Basics of States in the Lifecycle of an iOS App
As a matter of course, an app written in the iOS system goes through a set of states as it runs. These states are known as states of the app’s lifecycle. As an app moves through the states of its lifecycle, the state of the app is defined by its level of activity such as Not Running, Active or Suspended.
Here’s more information about the states:
When an app is in the Not Running state, either the app hasn’t been launched or the system shut it down.
When an app starts, it transitions through a short state, called the Inactive state. It’s actually running, but it’s performing other functions and isn’t ready to accept user input or events.
An app in an Active state is running in the foreground and receiving events. This is the normal mode for foreground apps — apps that don’t have to run in the background without a user interface.
When an app is in the Background state, its user interface isn’t visible, but it is running. Most apps transition through this state on their way to being suspended.
An app may need (and request) extra execution time and may stay in this state for a time. In addition, certain apps run in the background. Such an app enters the Background state directly and doesn’t go through the Inactive state.
The iOS system may move an app to a Suspended state. Here the app is in the background but is not running code. It does stay in memory, though. If a low-memory condition occurs, the system may purge apps in the suspended state without notice. Note that, according to Apple’s standards, only the iOS system can kill an app.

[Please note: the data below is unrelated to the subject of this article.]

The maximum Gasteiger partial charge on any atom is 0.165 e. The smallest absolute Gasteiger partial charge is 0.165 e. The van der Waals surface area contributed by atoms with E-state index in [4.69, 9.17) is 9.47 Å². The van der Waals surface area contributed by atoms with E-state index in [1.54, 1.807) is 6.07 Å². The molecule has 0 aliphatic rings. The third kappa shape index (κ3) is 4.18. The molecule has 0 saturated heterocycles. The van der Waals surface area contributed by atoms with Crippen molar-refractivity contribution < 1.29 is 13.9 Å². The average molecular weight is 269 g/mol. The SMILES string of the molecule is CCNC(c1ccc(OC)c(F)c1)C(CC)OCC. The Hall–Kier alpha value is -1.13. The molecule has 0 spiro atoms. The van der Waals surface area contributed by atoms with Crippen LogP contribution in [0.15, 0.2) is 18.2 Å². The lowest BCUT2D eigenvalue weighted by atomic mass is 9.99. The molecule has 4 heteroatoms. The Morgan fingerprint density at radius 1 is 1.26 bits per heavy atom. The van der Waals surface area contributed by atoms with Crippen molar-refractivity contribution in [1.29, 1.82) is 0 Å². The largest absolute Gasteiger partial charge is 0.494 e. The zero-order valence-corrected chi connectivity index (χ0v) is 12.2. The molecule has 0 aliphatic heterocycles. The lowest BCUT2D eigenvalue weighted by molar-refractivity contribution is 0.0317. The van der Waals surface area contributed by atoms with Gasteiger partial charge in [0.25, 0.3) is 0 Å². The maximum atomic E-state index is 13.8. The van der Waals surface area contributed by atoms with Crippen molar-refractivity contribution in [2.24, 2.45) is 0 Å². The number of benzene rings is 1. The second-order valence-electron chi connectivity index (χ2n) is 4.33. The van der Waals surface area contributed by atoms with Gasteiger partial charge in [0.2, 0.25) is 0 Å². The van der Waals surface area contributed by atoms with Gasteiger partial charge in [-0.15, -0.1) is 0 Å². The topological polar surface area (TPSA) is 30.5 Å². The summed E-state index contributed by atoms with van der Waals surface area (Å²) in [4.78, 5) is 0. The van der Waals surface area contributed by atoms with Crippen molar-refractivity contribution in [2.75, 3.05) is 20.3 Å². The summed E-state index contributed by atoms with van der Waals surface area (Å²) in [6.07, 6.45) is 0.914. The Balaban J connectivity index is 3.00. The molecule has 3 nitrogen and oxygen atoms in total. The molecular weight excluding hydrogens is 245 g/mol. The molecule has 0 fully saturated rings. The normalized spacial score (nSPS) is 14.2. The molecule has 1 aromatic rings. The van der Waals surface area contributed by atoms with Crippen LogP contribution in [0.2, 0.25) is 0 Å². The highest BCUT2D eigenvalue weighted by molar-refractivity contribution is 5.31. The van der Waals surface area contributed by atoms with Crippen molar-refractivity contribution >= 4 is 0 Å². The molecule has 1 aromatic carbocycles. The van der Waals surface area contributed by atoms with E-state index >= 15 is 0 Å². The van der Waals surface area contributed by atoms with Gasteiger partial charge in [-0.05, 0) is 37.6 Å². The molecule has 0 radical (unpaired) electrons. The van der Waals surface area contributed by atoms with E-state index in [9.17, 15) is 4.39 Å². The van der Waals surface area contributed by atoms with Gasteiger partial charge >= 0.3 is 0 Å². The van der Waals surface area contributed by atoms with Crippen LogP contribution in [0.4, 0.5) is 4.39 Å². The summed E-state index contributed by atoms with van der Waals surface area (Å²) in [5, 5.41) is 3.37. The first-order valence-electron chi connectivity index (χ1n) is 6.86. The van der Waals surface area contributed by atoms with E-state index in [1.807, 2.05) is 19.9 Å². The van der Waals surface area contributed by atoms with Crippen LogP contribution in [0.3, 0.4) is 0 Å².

As your app goes through the states of its lifecycle, certain standard methods of the app, known as lifecycle methods are called by iOS. As it goes through these states, you can add app-specific behavior at each transition within the app’s lifecycle.
The reliability implications of this lifecycle are that whenever the app transitions from being active in the foreground to being in the background, to being suspended and then terminated, it has to
Give up all resources it’s holding (such as network connections and file pointers).
Save any state it wants to preserve when it’s restored to active duty or starts up again (this process is also known as checkpointing).
But giving up resources and saving state as the app exits is only half the story. As the app goes through its startup sequence and runs through its functions (in concrete terms, loads and exits each view controller), it should register what it needs to give up and what state it needs to preserve so that the resources are released and the state is saved if the app exits.